Source: Apple.

Source: Apple.

Apple’s M1-based Macs will start to be delivered to users next week and are capable of running iPhone and iPad apps natively. In an App Store story and developer documentation, Apple has explained how that will work.

iPhone and iPad apps will be available on the Mac App Store by default, although developers can opt out of offering their apps there. A developer might not want to make their iPhone or iPad app available on the Mac App Store for a variety of reasons. For example:

Some apps available on Mac may not function as they normally would on iPhone or iPad. For example, features that rely on hardware unique to iPhone or iPad—such as a gyroscope or a screen that supports complex Multi-Touch gestures—may not work on Mac. In some cases such a feature may be central to the app’s functionality, while in others the app may be usable without it.

Developers who want to offer their iPhone and iPad apps on the Mac App Store don’t have to do anything to make them work on the Mac. However, Apple is asking developers to consider adopting things like keyboard support, multitasking, and Auto-Layout, which will add Mac keyboard and window resizing support, for example.

Apple is also encouraging developers to verify that their iPhone and iPad apps work on the M1 Macs. Apps built for iOS and iPadOS will be labeled as ‘Designed for iPhone’ and ‘Designed for iPad,’ so users can identify them, and if an app hasn’t been verified by its developer yet, it will also be labeled as ‘Not verified for macOS.’

Search results will feature a toggle that separates Mac apps from iPhone and iPad apps. Source: Apple.

Search results will feature a toggle that separates Mac apps from iPhone and iPad apps. Source: Apple.

Apple’s developer documentation notes that iPhone and iPad apps can be found on the Mac App Store,

by browsing curated selections and charts, or by searching and clicking the “iPhone & iPad Apps” toggle at the top of search results.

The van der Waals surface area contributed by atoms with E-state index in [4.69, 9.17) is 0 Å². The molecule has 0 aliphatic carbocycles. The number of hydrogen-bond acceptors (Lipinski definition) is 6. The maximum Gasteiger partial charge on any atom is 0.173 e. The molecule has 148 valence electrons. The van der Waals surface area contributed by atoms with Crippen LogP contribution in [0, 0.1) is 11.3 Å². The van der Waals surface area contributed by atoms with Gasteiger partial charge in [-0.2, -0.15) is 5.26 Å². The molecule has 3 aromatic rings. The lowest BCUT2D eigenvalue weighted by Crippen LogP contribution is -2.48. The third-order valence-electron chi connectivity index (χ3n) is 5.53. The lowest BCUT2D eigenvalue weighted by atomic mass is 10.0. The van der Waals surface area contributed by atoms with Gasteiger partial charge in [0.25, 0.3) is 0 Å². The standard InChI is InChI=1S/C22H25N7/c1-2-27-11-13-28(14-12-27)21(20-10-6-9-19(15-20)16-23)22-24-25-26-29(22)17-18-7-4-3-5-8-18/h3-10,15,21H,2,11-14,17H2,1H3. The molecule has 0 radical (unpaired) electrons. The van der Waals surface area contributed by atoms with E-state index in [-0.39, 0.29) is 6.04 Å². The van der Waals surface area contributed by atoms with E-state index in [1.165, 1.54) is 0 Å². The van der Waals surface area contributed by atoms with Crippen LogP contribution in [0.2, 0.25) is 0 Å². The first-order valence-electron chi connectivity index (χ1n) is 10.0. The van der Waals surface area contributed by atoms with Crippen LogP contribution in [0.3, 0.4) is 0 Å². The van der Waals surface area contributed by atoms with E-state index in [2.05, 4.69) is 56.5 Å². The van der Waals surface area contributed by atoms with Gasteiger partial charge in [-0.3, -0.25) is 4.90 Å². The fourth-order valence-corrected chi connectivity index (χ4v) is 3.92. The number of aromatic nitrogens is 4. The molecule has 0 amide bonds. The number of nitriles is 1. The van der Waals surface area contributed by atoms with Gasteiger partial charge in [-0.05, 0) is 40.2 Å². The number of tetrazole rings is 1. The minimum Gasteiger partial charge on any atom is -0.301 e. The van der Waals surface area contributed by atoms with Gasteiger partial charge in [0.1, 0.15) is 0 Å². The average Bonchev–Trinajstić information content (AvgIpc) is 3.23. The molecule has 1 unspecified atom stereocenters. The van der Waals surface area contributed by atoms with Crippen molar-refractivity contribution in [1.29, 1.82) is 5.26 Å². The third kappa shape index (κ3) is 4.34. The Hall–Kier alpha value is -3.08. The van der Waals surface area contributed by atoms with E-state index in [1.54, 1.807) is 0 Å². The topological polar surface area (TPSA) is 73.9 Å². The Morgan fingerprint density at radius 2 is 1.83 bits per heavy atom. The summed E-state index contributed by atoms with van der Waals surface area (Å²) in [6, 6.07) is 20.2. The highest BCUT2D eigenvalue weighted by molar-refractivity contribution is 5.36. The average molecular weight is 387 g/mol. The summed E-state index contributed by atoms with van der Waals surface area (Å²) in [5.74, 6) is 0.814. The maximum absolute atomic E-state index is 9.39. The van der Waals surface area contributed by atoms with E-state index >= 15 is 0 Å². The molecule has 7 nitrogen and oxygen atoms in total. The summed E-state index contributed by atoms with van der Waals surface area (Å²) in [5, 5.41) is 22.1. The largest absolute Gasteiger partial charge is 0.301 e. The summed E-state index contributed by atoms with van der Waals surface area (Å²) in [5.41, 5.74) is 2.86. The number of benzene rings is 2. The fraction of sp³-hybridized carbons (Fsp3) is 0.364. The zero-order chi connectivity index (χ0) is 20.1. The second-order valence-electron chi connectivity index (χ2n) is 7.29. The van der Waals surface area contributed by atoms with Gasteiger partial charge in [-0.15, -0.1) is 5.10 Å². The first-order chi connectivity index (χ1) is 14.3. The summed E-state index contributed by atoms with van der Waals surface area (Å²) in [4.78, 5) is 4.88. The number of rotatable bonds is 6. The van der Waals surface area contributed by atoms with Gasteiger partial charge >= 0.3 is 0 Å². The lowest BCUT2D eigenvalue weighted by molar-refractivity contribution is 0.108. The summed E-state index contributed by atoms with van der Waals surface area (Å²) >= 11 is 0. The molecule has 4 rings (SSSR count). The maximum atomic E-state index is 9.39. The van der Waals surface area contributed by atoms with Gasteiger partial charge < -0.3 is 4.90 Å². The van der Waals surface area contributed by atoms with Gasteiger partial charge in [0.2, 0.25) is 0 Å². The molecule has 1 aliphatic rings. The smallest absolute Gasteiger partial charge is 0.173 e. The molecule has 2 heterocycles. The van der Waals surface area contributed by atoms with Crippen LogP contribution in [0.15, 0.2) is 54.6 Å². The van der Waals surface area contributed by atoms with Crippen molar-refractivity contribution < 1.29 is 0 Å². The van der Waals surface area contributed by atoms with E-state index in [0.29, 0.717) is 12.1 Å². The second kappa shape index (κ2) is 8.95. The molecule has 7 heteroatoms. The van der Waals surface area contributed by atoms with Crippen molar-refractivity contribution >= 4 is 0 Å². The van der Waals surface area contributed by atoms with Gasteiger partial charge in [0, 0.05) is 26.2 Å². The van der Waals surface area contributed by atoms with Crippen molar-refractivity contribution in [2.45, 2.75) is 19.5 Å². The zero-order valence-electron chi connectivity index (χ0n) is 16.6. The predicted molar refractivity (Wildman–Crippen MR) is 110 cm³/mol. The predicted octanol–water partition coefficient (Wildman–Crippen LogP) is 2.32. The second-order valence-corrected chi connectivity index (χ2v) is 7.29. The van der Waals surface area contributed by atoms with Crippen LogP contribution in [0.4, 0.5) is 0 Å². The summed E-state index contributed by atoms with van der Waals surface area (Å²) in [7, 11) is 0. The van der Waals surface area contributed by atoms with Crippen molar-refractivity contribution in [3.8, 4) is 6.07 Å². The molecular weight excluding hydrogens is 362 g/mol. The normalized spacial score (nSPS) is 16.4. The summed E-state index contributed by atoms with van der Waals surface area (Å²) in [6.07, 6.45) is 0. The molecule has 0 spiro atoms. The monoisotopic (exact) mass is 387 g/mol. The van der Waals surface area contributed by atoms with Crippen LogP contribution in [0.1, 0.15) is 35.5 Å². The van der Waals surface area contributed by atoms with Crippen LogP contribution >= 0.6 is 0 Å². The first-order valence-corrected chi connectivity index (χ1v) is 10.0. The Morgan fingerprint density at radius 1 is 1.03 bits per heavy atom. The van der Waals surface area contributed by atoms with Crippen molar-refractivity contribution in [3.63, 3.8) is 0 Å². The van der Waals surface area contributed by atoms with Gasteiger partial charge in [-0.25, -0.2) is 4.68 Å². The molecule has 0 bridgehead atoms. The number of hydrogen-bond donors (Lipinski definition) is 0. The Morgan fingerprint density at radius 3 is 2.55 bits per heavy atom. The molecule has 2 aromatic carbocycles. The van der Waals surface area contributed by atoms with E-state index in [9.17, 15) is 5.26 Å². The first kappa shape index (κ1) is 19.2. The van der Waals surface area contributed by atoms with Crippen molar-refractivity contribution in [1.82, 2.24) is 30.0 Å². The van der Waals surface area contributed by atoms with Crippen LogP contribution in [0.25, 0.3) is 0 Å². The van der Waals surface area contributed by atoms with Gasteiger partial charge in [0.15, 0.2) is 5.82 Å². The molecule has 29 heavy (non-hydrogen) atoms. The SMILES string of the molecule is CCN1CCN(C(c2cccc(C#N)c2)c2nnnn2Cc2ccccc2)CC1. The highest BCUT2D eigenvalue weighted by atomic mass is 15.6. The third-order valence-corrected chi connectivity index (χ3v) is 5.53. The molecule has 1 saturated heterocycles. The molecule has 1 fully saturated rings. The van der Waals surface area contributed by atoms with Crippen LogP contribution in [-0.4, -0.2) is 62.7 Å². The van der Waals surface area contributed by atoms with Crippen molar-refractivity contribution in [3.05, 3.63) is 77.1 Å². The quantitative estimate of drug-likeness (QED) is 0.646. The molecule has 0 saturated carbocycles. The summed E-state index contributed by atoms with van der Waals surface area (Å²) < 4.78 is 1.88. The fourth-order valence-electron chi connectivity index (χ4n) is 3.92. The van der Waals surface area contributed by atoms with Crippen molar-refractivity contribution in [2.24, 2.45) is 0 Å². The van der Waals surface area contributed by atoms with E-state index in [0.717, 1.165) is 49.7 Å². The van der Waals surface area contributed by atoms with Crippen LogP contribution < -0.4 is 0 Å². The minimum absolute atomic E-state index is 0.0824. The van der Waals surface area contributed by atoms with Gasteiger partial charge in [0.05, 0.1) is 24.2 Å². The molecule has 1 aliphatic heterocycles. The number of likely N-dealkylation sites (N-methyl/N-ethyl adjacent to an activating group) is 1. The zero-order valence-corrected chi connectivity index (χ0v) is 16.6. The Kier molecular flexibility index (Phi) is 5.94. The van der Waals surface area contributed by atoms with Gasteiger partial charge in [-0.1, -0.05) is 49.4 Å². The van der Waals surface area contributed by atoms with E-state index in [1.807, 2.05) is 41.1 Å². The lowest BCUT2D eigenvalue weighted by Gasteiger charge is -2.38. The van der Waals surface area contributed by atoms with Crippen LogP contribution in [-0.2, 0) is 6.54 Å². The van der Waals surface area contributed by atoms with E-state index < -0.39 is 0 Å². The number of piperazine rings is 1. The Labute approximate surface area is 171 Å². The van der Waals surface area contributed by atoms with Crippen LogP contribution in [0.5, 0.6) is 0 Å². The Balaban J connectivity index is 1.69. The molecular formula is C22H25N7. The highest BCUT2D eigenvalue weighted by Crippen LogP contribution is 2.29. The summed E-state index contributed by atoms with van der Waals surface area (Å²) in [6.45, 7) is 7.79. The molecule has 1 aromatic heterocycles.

The toggle strikes me as a good way to handle search results to help ensure that users understand which version of an app they are downloading. Also, developers who offer their iPhone or iPad app on the Mac App Store can later replace it with a macOS version, which will be delivered to users as an update to the app. However, if developers already offer a Mac app as part of a universal purchase, they cannot later offer an iPhone or iPad app instead.

It will be interesting to see how many apps opt out of the Mac App Store. There are many reasons why a developer might not participate, but I expect those that do will verify their apps relatively quickly to provide users with the confidence to try their app on a new M1 Mac.


The M1 Mac mini: The MacStories Overview

At today’s special event Apple announced the much-anticipated first round of Apple silicon Macs. Running the impressively fast and efficient M1 chip, Apple’s initial offering includes new MacBook Air and 13” MacBook Pro models, and an all new Mac mini.

The M1-powered Mac mini features significantly faster compute and graphics performance, two Thunderbolt/USB-4 ports, Wi-Fi 6 support, SSD storage, and significantly improved machine learning capabilities. To top it all off, the starting price has been dropped by $100.